A reader would appreciate none of this from the DU report. Instead, Colorado municipalities are portrayed as instituting a mean, petty campaign to harass the homeless and drive them away.

It may well be true that ordinances regulating vagrancy and loitering in some towns need updating so they are not impermissibly vague under federal court rulings. But cities where most of the homeless reside quickly adjust their laws to legal realities. When federal Judge Christine Arguello issued a sweeping ruling against Grand Junction’s panhandling rules last year, for example, cities like Denver, Boulder and Colorado Springs quickly tweaked their ordinances as well.

The report’s authors clearly believe that anti-camping laws and park curfews should be unconstitutional because of how they affect the homeless — and apparently even laws that bar the obstruction of sidewalks and other public spaces. But they are not unconstitutional at the moment — and in some cases have been on the books for a century.

Cities have legitimate reasons to worry about allowing parks and vital urban spaces to become semi-permanent camps. But House Bill 1191, which the report praises, would order local governments to stop enforcing ordinances to that end. HB 1191 should be defeated, just as a slightly different measure was last year.

The law school report promotes strange beliefs about economic reality, too, at one point even claiming that “throughout Denver’s history, few have benefited from the economic growth while many have struggled … .”

Yes, many have struggled. But it is silly to claim few have benefited from economic growth. Average inflation-adjusted income today is multiple times what it was, say, in 1900. Which is why, by the way, Denver can afford to spend so much on its homeless population.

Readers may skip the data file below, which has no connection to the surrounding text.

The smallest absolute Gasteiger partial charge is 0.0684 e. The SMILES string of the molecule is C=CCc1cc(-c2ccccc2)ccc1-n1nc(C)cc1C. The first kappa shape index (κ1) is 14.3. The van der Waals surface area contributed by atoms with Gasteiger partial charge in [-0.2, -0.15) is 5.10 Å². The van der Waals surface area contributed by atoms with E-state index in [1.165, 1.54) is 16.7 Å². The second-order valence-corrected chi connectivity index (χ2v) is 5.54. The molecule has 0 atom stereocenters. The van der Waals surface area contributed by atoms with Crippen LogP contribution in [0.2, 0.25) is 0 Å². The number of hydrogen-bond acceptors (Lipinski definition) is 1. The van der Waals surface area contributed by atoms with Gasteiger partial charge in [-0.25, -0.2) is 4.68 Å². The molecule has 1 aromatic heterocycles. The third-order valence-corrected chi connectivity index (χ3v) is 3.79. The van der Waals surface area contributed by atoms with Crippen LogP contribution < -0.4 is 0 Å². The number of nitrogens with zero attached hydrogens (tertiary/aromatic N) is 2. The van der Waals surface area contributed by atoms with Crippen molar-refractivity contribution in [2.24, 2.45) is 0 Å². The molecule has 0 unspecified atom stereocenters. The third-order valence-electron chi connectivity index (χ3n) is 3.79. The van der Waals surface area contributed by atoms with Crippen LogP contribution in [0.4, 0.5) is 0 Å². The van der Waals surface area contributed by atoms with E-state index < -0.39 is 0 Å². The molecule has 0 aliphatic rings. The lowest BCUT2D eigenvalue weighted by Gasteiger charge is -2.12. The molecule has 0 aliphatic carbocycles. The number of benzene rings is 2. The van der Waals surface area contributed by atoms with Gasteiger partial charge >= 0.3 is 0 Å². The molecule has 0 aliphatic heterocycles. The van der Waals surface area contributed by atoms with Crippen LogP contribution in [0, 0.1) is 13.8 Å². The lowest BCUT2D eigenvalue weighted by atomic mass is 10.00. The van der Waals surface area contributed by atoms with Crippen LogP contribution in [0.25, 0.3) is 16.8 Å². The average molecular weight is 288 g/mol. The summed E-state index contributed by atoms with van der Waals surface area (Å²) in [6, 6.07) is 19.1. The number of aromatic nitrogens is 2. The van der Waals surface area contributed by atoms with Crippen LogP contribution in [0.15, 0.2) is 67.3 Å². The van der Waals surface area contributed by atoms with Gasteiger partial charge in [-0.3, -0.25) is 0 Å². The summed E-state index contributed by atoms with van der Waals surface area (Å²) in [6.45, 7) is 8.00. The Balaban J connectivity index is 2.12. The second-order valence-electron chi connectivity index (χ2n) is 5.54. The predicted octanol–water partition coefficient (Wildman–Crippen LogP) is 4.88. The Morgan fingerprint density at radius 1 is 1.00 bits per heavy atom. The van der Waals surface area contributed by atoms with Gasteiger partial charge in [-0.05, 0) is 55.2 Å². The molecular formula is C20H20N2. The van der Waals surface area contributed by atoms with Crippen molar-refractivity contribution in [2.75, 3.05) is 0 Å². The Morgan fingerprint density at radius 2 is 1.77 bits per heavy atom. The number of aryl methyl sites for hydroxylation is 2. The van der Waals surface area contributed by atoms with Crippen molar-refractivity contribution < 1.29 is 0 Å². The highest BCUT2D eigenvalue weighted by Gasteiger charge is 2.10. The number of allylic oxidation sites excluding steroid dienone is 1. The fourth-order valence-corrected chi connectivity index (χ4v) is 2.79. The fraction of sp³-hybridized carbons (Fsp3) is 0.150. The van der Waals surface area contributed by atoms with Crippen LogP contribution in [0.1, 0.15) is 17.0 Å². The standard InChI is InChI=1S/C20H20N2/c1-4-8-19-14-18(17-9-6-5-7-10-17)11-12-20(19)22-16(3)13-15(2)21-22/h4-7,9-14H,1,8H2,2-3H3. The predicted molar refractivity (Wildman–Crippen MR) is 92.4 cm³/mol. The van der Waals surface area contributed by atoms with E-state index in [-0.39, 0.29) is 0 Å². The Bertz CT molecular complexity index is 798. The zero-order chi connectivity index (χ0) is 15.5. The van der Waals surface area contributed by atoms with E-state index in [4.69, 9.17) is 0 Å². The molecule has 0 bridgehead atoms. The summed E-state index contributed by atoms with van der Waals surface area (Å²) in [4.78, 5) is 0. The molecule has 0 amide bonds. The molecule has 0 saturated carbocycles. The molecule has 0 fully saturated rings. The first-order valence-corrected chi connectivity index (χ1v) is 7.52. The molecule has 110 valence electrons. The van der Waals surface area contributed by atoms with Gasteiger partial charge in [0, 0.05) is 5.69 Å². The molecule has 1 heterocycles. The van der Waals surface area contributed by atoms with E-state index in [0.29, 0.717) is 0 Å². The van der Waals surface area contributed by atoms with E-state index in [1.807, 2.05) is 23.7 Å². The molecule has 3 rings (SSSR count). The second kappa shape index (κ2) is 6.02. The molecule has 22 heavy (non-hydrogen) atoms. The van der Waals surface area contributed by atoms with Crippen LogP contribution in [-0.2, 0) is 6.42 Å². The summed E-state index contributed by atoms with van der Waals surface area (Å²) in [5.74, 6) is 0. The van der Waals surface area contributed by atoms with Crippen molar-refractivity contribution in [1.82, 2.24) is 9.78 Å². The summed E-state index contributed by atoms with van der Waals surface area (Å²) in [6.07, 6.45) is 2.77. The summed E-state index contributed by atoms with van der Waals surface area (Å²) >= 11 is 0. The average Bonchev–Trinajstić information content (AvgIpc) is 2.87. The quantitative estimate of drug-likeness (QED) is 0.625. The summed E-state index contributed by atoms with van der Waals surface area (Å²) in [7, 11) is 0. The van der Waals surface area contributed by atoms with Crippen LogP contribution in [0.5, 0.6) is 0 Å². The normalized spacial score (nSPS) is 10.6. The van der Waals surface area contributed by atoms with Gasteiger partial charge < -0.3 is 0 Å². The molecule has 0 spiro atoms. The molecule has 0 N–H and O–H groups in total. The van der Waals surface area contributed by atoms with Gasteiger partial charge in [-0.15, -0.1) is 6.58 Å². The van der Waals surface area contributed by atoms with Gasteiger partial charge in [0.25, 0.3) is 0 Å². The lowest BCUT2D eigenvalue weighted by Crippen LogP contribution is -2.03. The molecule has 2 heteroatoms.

Homeless people line up at the Denver Rescue Mission  on April 1, 2014. (Hyoung Chang, Denver Post file)

Homeless people line up at the Denver Rescue Mission on April 1, 2014. (Hyoung Chang, Denver Post file)

My only criticism of the DP’s Editorial Board is that they didn’t go even further and label the self-styled homeless advocates as “damned liars who are making a living and/or enjoying the spotlight by exploiting the homeless” — which is, of course, what Boulder’s own Media Whores like Jim Budd (now in prison for rape), Joy Eckstine Redstone, Isabel McDevitt of Bridge House, Mike Homner, Darren O’Connor, Greg Harms of Boulder Shelter for the Homeless, Betsey Martens of Boulder Housing Partners, and others of their ilk do at every opportunity. A pox on them all!

It’s hard enough being a homeless man, woman, or child without the phony do-gooders pissing everyone off, to the point where the homeless themselves — rather than the corrupt shelter/services industry the advocates promote — become targets for a righteous anger.

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Followers of the do-gooders in an organized demonstration in downtown Boulder, CO a few years ago.